Saturday, August 16, 2008

Bots, no longer childs play

A few years ago botnets were pretty much childs play. The bot herders would run an IRC server, sloppily infect computers and detection was pretty simple. You'd find a rogue ftp server, and some form of bot capable of DoS'ing and that's about it, maybe some good movies and weird music but that's about it.

Over the past few weeks I've been following Asprox and some other botnets. I'll start with Asprox. Sure it's been documented by some of the biggest names around. Joe Stewart (who does amazing work if you haven't checked), SANS, Dancho Danchev (who does amazing work as well). Asprox right now is launching massive SQL injection attacks, and is succeeding in large numbers. It's a simple XSS attack, but wow is it effective. So, once your favorite website has been compromised(yahoo anyone?), and your users visit the site, what happens? If you visit the page with IE, you get sent down a specific path, and if you visit with firefox you go down a different path. What I found interesting is that attacks that the code used in the attack exploits MS08-041 in addition to simple XMLHTTP gets, malicious flash (based on browser detection, and then flash version detection, getting the browser to trust the binary and then the binary modifies the Anti-phishing bar for IE, and the botnet comes complete with statistics tracking and updating.

The victim computer becomes pwned in, every sense of the word. You end up with a keylogger, game password stealer, general information stealer, you're connected to the botnet C&C which is proxied and throw in a bit of fast flux just for fun. In the two weeks I've spent on this, I've seen the malware change 5 times - that's new malware not just revisions, and the SQL injection attacks are now coming in with a variable padding, attempting to bypass any filtering of the attacks. This botnet has been used for spamming, phishing and now SQL injection attacks to grow the pharm as it were. And Asprox is small compared to other more nefarious botnets.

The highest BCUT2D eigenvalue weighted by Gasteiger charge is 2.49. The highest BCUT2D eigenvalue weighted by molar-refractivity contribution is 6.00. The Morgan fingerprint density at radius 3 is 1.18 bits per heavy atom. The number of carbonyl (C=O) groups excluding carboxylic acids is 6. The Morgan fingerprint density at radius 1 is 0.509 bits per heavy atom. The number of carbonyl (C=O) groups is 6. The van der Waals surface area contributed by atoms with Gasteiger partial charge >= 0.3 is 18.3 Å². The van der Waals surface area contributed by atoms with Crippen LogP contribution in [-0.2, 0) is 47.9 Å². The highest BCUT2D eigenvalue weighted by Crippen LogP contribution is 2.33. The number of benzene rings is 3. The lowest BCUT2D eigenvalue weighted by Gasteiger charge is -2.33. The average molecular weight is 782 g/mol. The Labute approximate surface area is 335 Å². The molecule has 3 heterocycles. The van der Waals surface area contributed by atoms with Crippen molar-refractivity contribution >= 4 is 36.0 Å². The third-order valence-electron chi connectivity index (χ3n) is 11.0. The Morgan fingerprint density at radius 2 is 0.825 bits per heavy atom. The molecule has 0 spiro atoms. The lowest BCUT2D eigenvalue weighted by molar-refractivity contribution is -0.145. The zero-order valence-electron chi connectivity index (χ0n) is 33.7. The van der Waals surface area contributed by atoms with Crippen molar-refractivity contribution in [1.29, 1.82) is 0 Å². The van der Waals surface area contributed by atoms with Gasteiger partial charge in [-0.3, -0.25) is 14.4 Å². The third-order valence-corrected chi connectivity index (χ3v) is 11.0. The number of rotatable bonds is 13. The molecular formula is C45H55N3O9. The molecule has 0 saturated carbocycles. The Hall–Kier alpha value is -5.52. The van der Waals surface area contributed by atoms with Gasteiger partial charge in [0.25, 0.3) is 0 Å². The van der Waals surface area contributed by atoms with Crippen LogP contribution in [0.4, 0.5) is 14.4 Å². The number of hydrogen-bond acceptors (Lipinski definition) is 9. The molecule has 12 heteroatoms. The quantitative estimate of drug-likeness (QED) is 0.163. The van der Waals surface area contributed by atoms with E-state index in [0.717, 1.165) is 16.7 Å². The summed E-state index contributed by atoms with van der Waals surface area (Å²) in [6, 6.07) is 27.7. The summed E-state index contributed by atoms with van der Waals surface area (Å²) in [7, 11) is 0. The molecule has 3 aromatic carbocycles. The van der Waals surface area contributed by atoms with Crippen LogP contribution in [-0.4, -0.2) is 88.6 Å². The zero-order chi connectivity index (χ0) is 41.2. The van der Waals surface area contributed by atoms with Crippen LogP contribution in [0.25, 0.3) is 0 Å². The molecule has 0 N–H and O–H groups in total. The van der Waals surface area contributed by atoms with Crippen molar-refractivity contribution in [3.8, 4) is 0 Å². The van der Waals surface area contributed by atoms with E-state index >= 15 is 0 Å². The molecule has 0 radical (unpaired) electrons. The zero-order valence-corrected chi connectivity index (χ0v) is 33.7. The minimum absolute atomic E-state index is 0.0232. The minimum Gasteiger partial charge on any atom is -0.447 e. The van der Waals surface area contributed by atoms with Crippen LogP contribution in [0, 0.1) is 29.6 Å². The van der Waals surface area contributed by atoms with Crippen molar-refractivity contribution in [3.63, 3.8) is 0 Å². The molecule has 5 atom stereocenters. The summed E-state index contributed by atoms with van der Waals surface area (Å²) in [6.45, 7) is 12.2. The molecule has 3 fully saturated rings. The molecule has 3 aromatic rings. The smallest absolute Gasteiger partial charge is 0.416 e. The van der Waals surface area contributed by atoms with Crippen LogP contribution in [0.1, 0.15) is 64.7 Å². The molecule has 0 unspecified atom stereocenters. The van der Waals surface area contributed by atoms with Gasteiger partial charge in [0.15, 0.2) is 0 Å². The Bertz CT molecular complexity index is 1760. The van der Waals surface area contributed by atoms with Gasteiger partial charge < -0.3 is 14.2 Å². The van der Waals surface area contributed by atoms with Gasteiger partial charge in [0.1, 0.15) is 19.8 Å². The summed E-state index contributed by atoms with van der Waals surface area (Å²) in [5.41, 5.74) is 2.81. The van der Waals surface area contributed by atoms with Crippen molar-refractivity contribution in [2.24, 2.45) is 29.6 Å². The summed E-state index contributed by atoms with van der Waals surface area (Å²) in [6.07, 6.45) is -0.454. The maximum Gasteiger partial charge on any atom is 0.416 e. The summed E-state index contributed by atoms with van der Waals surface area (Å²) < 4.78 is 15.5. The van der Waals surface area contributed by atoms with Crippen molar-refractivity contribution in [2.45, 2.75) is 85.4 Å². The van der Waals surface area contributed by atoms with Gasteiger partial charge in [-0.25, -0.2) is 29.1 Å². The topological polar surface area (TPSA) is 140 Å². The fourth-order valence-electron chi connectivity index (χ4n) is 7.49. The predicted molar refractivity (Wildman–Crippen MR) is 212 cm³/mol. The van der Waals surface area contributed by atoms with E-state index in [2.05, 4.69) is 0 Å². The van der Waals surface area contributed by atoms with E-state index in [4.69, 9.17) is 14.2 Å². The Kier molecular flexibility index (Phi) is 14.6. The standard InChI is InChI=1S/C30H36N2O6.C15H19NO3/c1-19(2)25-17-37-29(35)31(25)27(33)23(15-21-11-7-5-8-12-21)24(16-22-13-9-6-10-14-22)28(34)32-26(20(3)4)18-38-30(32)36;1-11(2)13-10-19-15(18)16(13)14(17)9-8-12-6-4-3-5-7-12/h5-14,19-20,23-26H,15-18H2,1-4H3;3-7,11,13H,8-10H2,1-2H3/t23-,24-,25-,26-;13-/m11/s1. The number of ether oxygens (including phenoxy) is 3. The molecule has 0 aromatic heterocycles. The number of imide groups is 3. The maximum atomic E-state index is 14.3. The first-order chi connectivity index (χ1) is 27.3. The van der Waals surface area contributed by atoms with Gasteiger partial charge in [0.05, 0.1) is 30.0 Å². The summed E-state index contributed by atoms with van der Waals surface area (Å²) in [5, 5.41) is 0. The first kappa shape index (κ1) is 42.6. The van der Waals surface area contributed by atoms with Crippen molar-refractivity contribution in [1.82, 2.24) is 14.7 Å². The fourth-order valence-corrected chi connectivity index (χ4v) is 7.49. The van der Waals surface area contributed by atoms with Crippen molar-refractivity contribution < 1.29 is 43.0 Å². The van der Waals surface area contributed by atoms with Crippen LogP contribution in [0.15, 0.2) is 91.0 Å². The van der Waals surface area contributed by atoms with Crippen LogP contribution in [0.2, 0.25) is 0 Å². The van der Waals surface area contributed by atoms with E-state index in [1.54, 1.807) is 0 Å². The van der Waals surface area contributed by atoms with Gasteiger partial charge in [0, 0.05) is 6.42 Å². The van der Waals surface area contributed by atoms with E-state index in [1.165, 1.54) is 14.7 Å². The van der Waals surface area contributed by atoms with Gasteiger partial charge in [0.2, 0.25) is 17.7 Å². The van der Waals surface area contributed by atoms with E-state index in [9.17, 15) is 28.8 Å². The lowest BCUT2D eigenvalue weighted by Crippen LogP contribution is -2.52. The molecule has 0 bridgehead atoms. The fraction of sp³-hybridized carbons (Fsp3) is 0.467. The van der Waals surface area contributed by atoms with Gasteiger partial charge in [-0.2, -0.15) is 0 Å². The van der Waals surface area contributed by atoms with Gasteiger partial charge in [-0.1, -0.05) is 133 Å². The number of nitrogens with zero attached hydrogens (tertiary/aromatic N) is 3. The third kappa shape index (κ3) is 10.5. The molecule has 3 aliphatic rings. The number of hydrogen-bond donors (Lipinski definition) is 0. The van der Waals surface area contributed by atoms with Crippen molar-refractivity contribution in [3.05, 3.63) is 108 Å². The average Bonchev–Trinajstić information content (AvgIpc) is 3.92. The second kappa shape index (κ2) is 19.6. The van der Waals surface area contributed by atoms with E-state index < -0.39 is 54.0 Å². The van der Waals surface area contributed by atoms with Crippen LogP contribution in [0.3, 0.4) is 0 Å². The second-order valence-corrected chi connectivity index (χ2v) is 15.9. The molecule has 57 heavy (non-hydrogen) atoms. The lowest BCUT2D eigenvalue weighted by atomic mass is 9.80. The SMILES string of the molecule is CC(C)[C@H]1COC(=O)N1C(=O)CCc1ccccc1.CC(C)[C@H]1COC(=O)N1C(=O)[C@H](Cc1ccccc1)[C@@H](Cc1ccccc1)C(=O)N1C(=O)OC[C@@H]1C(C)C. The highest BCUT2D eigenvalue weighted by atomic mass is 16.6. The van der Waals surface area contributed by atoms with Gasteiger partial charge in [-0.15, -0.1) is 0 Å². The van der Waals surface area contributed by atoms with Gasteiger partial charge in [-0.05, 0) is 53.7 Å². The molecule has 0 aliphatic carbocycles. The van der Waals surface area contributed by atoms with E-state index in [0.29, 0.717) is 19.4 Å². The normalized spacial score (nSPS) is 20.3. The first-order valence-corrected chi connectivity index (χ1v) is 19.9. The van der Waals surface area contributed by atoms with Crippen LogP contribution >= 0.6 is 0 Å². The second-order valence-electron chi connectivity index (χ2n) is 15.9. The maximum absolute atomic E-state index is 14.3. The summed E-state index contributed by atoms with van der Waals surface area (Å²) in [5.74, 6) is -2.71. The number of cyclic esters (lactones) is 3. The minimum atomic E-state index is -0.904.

Yet another botnet I'm looking in to, (not sure if it has a name) is being used for spam. I had a drive brought to me recently and took a look at it after looking at network traffic. Well, it uses methods similar to things like coreflood in that C&C communication is done over HTTP connections and consists of simple POST and GET requests, though it currently connects over port 18923. Yeah..that's HTTP over port 18923. This particular botnet comes with a rootkit that is not detected by modern signatures in software like Symantec (big surprise there I know), although antivirus evasion is apparently pretty darn easy.

It's been known for quite some time in small circles that botnets are big business but many people out there still don't get it. They see a system spamming and nuke it from orbit without doing even a simple Root Cause Analysis. An RCA in these cases provides a wealth of information. It can be said that everything has a signature, and malware leaves tool marks - from the installation, to activity and so on. An RCA allows us to create that signature to improve detection and knowledge of the methods and mechanisms used by these botnets. Next time someone in tech support or someone at your client's site wants to just nuke a system from orbit, ask them if you can image the system. This is no longer just child's play.